Product aspects for designing VR apps for managing pain or anxiety in children and adolescents can be achieved in several ways, for instance, by (1) tailoring simplicity and interactivity of VR for young users, taking into account aesthetic qualities that conform to the user’s expectations and prior experiences with digital technologies (eg, colorful environment inspired from familiar themes); (2) removing barriers to engagement to allow young players to proceed in game regardless of their performance; (3) diversifying sensory input modalities in user-device interaction, for instance, by combining audio commands with gaze input to instigate a game action; (4) diversifying sensory stimulation, for instance, by incorporating music, to further divert attention from painful stimuli; and (5) improving immersion in VE by combining sensory (audio, visual, and tactile) and affective (eg, fun) experiences in active interaction with virtual objects in a game environment to help users be immersed in VR.

    The experience aspects can be tailored in multiple ways, for instance, by (1) empowering users with the ability to attend to distractors through engaging features; (2) eliciting comfort and positive affect through interpersonal interaction (eg, doctors control some game elements) or familiarity (eg, familiar design elements and understanding medical procedure)—our review suggests that a full spectrum of human affect (eg, positive emotions such as pride) is not explored in many examples we reviewed, and there is scope for further investigation; (3) incorporating narrative elements (eg, treasure hunt); (4) enhancing motivation through cultivating personal growth (eg, introducing daily incentives such as caring for a garden); and (5) fostering empathy and companionship, for instance, through virtual companion characters in games.

    These aspects, in combination with the intervention aspects (such as goals), can be used to characterize a VR intervention for mediating self-management of pain or anxiety. The intervention aspects include strategies informed by the three identified goals for managing pain and anxiety. Those may involve a varying degree of user engagement from passive participation (eg, watching a video, with no interaction and receiving no feedback) to active (eg, interactive games, providing interactive feedback to the user, which can align with a pain management strategy). We distinguish between distraction and focus shifting in VR, as the latter involves active participation in cognitive tasks with feedback to guide the user’s interaction and consequently their response to pain. Typical examples of focus shifting in VR offer one or multiple points of focus for users (eg, multiple object tracking) within a game environment, for example, treasure hunt. Some VR interventions go even further, engaging the patient in active self-regulation, for example, relaxation through deep breathing in Voxel Bay [34]. Evidence on those types of intervention is scarce (Voxel Bay was not tested in a clinical trial), and more research is needed to examine the range and effectiveness of such interventions.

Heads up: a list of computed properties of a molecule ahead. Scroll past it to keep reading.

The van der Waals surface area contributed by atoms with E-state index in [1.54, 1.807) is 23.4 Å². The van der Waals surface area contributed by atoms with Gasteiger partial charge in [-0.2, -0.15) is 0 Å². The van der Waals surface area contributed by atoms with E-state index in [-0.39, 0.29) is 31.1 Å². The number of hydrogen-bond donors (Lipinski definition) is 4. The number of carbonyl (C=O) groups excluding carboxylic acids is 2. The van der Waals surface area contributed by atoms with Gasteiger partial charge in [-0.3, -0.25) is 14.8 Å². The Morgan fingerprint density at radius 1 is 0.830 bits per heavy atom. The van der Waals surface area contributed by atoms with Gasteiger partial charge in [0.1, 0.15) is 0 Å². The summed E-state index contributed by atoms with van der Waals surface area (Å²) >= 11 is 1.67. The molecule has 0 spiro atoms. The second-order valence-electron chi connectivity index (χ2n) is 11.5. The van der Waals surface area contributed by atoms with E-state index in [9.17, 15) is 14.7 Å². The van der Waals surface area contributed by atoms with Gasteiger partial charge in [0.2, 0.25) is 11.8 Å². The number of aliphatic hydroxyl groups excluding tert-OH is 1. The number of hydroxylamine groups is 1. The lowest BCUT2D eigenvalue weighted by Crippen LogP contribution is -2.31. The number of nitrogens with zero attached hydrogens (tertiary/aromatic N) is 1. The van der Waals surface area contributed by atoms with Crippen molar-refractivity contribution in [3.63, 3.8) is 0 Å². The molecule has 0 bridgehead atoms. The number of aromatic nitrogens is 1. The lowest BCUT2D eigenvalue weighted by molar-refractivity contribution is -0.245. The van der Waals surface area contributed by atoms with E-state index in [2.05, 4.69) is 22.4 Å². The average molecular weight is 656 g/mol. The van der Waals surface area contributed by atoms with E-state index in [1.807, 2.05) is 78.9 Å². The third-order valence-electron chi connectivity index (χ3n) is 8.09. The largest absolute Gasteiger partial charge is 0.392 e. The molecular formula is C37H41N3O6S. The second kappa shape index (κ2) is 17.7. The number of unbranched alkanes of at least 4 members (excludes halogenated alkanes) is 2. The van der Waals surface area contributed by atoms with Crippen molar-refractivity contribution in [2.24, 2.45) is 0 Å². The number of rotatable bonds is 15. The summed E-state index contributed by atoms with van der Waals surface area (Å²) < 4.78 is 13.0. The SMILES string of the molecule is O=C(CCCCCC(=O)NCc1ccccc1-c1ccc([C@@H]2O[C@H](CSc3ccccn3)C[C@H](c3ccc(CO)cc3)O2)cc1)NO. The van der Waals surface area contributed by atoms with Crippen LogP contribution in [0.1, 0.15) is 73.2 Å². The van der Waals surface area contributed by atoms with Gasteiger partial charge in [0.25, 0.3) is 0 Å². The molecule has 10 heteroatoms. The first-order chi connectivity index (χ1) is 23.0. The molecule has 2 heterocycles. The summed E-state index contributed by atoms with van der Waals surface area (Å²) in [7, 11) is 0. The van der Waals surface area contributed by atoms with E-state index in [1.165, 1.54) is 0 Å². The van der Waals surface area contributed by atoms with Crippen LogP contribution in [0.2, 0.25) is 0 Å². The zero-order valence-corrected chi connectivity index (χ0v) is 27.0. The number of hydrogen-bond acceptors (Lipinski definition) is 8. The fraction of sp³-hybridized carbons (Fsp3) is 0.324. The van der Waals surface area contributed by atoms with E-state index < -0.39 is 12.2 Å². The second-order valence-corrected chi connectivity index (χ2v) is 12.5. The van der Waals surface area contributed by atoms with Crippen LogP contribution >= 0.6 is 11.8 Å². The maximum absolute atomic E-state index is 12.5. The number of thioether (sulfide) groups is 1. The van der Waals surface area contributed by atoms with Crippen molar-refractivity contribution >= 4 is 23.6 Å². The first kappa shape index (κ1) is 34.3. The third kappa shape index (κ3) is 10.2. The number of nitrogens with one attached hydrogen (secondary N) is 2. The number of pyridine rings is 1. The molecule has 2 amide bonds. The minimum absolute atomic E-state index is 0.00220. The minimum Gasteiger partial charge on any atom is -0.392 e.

In an attempt to detail the relationship among the components of the holistic model, we propose a continuum to summarize the multitude of intervention strategies for managing pain and anxiety in VR, ranging from distraction to skill building, as shown in Figure 2. This elaborates further on patient experience and role (ranging from passive to active), depending on the intervention goal (ranging from distraction to skill building) and the VR product design (level of feedback provided to the patient).

    Figure 2. VR interventions for pain and anxiety on a continuum; characterized in terms of patient experience and role (passive to active), VR design (feedback to user from none to interactive feedback) and intervention goal (distraction to skill-building).
    View this figure

    Discussion

    Overview

    Through reviewing a selection of 18 articles that employed VR technology, we found a number of areas where this technology is currently administered to modulate pain and anxiety in children: acute (eg, wound care) and chronic (eg, cancer treatment) pain or anxiety, needle phobia (eg, blood draw), and procedural care (eg, MRI and preoperative care) in children and adolescents. We searched for goals and considerations to generate insight to support the design of future VR apps for pediatric patients. This resulted in two main contributions. The first is a classification of the range of intervention goals in pain management into distraction, focus shifting, and skill building. This classification is then used to inform our second contribution, a holistic model of considerations for designing medical VR apps.